The Plan-Do-Check-Act (PDCA) cycle is associated with Shewhart and Deming (there’s a long story there…download our free PDCA cycle infographic below for the story) and it’s a four-step process for carrying out and evaluating the effects of change. It’s frequently used in quality management, lean manufacturing, project management, and other fields.

The four steps of the PDCA cycle are:

  1. Plan-Identify the opportunity for change and create a plan to carry out that change, including determining the desired objectives of the change.
  2. Do-Put your plan into action in small-scale tests to determine the results.
  3. Check-Collect and then analyze data from your small-scale test to determine if your plan was successful.
  4. Act-If your analysis showed that the plan led to beneficial results, roll it out on a larger scale. If your analysis showed that the plan didn’t lead to beneficial results, go back to the drawing board and create a new plan and go through the PDCA cycle again.

The PDCA cycle is designed to be used in an iterative manner, meaning you do it again and again to create a virtuous cycle of continuous improvement.

Download our free PDCA cycle infographic at the bottom of this article for more.


Conclusion: Risk-Based Thinking and the PDCA Cycle Are Foundations of Effective Quality Management

We hope you enjoyed this article on the importance of risk-based thinking and the PDCA cycle for change and continuous improvement informative and we invite you to check out and keep up with other articles, past and forthcoming, in our ongoing Quality Management Basics series.

Feel free to let us know if you need some help with training for quality and quality management, including (but not limited to) training solutions for the food and beverage industries and cGMP.

And hey, before you go, please help yourself to our free PDCA Cycle infographic! 

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FREE PDCA Cycle Infographic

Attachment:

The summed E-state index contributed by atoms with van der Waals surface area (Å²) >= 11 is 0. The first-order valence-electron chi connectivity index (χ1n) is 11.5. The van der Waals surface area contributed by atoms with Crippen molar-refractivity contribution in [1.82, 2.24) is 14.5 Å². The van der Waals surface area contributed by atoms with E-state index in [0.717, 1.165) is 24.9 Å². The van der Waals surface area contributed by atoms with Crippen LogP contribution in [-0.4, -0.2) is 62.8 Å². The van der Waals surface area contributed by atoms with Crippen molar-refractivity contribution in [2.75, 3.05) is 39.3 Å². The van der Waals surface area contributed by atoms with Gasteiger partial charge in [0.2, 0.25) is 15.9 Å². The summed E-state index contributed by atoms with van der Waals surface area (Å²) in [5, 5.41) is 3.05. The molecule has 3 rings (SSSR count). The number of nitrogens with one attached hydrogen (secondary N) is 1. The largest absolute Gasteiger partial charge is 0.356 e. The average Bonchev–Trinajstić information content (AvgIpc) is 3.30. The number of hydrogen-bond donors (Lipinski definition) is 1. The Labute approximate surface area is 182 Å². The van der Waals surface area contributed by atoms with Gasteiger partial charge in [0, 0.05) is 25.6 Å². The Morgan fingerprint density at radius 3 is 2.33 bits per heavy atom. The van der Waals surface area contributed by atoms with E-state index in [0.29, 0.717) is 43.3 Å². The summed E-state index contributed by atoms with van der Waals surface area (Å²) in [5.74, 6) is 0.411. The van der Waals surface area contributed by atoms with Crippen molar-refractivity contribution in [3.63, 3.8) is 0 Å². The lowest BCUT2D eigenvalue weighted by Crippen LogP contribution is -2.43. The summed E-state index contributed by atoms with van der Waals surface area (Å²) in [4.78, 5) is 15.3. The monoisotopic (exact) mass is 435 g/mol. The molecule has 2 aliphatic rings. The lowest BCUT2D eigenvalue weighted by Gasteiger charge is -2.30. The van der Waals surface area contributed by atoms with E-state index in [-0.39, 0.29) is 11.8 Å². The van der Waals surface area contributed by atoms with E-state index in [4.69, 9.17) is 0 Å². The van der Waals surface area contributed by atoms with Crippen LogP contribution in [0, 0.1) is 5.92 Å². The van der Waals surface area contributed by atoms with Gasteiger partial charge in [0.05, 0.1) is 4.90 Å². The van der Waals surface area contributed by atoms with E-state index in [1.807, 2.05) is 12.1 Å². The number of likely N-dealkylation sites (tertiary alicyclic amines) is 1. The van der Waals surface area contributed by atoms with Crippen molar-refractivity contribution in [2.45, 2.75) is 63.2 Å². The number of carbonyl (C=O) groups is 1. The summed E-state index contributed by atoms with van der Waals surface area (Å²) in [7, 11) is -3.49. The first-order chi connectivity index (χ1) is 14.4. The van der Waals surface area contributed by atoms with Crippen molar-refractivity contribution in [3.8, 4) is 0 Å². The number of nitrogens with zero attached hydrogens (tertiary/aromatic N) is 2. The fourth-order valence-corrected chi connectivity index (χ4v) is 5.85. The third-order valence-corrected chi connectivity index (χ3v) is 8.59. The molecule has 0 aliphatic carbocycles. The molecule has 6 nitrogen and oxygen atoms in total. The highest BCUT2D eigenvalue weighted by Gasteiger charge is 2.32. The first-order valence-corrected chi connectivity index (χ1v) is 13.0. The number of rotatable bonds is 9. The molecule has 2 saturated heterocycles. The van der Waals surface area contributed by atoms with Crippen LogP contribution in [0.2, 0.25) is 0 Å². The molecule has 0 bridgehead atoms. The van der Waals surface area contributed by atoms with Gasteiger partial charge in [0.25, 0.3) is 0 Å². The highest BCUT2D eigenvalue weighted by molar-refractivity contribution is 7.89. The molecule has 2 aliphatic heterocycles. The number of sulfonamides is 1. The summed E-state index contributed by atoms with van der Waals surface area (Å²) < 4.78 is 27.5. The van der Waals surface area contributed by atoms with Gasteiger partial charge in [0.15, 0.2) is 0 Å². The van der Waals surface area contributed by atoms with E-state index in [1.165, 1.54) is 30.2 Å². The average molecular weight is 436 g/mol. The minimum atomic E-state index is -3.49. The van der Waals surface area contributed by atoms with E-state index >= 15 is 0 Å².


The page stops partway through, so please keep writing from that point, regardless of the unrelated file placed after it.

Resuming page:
Download this free infographic of the Plan-Do-Check-Act (PDCA) cycle commonly used for quality control, project planning, and continuous improvement.

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Jeffrey Dalto

Jeffrey Dalto

Jeffrey Dalto is an Instructional Designer and the Senior Learning & Development Specialist at Convergence Training. He's worked in training/learning & development for 25 years, in safety and safety training for more than 10, is an OSHA Authorized Outreach Trainer for General Industry OSHA 10 and 30, has completed a General Industry Safety and Health Specialist Certificate from the University of Washington/Pacific Northwest OSHA Education Center and an Instructional Design certification from the Association of Talent Development (ATD), and is a member of the committee creating the upcoming ANSI/ASSP Z490.2 national standard on online environmental, health, and safety training. Jeff frequently writes for magazines related to safety, safety training, and training and frequently speaks at conferences on the same issues, including the Washington Governor's Safety and Health Conference, the Oregon Governor's Occupational Safety and Health Conference, the Wisconsin Safety Conference, the MSHA Training Resources Applied to Mining (TRAM) Conference, and others.